You don’t need to lay out your email in the style of the letter in the example above, but there are a few special considerations and things that are done differently in emails as opposed to letters.
The email address you use
For the purposes of emailing important people – such as university tutors or potential employers – it’s best to have a professional-looking email address. Low-quality free email providers such as Hotmail and Yahoo are best avoided (Gmail is still considered acceptable), and although we probably all have childish email addresses with silly handles like “shopgirl1990” that we set up years ago, they won’t give a very good impression to the person you’re emailing. As a general rule, email@example.com is a good format5 for your email address.
The email equivalent of putting your address and your recipient’s address is the To/From field of your email. This may not seem important, but there are a few things to bear in mind:
– Ensure that the “From” field is properly configured. It should simply be your first and last names, appropriately capitalised and spelt correctly, with no extra bits like hearts or exclamation9 marks.
– Put your recipient’s email address in the “To” field if you’re emailing one person.
– If there’s someone else you think should see the email for their information, but you’re not directly addressing it to them, put their email in the “CC” field. This stands for “Carbon Copy”, and it means that they will see the email but will also see that it’s not directly addressed to them. Don’t use it unless there is a real need for this person to see the communication.
– If you’re emailing several people, it’s bad form to include all their email addresses in the “To” field. In this instance, you should put your own email address in the “To” field and put those of your recipients10 into the “BCC” field. This stands for “Blind Carbon Copy”, and it means they’ll all see the email but won’t see who else you’ve sent it to.
Write something descriptive in the subject line that summarises what the email is about. Don’t make it too long. If you were emailing about the query11 covered in our example letter earlier, for instance, the subject line could simply be “Deferring course entry”. A descriptive subject line makes it easier for people to find an email among a mass of others, and will also ensure that they do bother to read it. Don’t forget, people receive dozens of emails every day, so yours could easily get lost in their inbox if you put a generic12 subject line such as “Enquiry”.
Another word of caution: avoid words like “Urgent” unless it’s a genuine emergency (for instance, you could miss a deadline if they don’t respond quickly). Marking something as urgent when it isn’t will only annoy the recipient, who has many other demands on their time. For the same reason, avoid marking the email as “important” if your email provider has a dedicated13 button for this.
Email greetings are generally more relaxed than letters, though if you want to be formal then it’s still fine to start your email with “Dear Mr Smith” if you’re emailing a named individual or “Dear Sir or Madam” if you’re emailing a generic email address such as firstname.lastname@example.org. If you’ve met the person before, or they’ve emailed you before, first names are acceptable if this is how they have signed their emails to you previously14. In such a situation, it’s also acceptable to use a slightly less formal greeting, such as “Hello” or even “Hi”.
However, go by how they address you; if their emails to you start “Dear”, you reply with “Dear”; if they start “Hi”, you can reply with “Hi”. An alternative email greeting that lies somewhere between formal and informal is “Good morning” or “Good afternoon”. This is perhaps a little friendlier and more personal than “Dear”, so if your style is not naturally very formal then this is an acceptable form of email greeting.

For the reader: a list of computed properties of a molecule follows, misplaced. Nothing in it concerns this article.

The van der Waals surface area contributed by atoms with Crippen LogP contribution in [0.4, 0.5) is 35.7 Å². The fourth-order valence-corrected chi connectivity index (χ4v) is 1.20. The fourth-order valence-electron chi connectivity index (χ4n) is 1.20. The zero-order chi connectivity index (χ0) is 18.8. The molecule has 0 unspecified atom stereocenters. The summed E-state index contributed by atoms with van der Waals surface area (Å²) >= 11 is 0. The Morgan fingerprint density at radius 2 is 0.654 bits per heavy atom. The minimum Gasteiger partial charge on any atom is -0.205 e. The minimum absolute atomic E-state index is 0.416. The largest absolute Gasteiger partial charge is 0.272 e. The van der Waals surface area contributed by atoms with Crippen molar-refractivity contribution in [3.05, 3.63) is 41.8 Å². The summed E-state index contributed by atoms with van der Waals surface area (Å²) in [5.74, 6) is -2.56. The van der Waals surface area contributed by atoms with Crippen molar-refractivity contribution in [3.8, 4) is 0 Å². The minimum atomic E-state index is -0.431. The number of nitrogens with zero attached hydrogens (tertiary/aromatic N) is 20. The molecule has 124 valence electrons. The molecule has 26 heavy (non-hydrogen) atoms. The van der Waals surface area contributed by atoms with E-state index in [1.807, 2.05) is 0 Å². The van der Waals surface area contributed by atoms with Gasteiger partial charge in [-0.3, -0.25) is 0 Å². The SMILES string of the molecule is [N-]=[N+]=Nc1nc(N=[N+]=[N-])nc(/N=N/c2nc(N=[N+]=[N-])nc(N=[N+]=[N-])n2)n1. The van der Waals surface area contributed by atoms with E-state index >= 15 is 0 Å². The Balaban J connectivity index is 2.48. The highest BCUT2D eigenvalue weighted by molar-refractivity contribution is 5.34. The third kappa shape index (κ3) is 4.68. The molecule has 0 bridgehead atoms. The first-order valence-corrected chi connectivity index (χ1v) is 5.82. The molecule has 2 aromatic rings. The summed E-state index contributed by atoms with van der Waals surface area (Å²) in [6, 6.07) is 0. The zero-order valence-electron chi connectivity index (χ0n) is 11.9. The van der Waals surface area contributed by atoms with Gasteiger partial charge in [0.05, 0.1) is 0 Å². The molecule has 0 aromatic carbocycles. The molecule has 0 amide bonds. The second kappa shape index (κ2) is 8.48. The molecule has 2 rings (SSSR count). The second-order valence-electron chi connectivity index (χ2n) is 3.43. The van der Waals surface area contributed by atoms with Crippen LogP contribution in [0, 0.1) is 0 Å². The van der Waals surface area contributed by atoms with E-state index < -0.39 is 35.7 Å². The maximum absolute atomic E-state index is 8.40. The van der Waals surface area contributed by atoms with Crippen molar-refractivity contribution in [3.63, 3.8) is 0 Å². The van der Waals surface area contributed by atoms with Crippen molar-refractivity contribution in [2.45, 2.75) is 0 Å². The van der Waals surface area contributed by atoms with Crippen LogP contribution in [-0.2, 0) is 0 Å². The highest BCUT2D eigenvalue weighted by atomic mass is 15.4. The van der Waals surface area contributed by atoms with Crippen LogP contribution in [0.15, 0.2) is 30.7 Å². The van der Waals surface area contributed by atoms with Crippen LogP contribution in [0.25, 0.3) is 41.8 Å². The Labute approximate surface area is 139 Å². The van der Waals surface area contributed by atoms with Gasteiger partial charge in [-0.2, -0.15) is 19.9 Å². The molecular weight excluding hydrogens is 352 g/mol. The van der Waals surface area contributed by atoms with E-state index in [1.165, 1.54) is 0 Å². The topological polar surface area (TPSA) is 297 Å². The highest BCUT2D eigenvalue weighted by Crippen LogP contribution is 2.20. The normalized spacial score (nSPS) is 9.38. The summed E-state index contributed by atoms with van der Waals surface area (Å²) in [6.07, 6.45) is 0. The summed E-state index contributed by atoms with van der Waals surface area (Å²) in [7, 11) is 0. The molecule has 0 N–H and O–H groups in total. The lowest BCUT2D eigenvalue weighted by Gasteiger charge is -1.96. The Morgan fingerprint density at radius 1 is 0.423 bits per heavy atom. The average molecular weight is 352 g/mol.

Signing off an email
Again, with email being more informal than a letter, a very formal sign-off such as “Yours sincerely” can sound a little odd in an email. If you have started your email in the formal style of a letter then it makes sense to finish it in this way, but if you’ve adopted one of the less formal salutations outlined just now, you have a few different options for how you could sign off. These common conventions include:
– Best wishes,
– Kind regards,
– Best regards,
– All the best,
– Thanks in advance,
– Many thanks,
The latter three can be used when you’ve asked for something or asked a question. With all of these, make sure you have a comma at the end of the line, as in the examples above.
If you have a standard email signature that’s included automatically in all your emails, make sure that its contents are completely appropriate for the person to whom you are sending the email. Jokes, funny images and such like are not appropriate for a formal email.
Other tips for writing formally
There are a few more general pointers for writing formally to ensure that you maintain that professional image with which to impress your recipient.
– Never use slang – avoid slang and colloquialisms15 when you’re writing formally. It goes without saying that you should never swear, either.
– Don’t waffle – explain what you’re trying to say as clearly and concisely16 as possible if you expect them to read it in full. Keep your communication short and to the point.
– Always proofread17 – good spelling and grammar are absolutely essential, so check your communication thoroughly18 before it gets sent off (the spell check will do for an initial check, but you’ll still need to read through it to correct anything that it might not have picked up on). Any errors will completely shatter your professional image! – In emails, avoid unnecessary attachments19, emoticons and so on.
You will undoubtedly20 have occasion to write a formal letter at some point, and sending emails has become a daily occurrence for most of us. Taking on board the tips in this article will ensure that you convey a professional demeanour in your written communications, and this will stand you in good stead in any number of situations in which you find yourself in the future.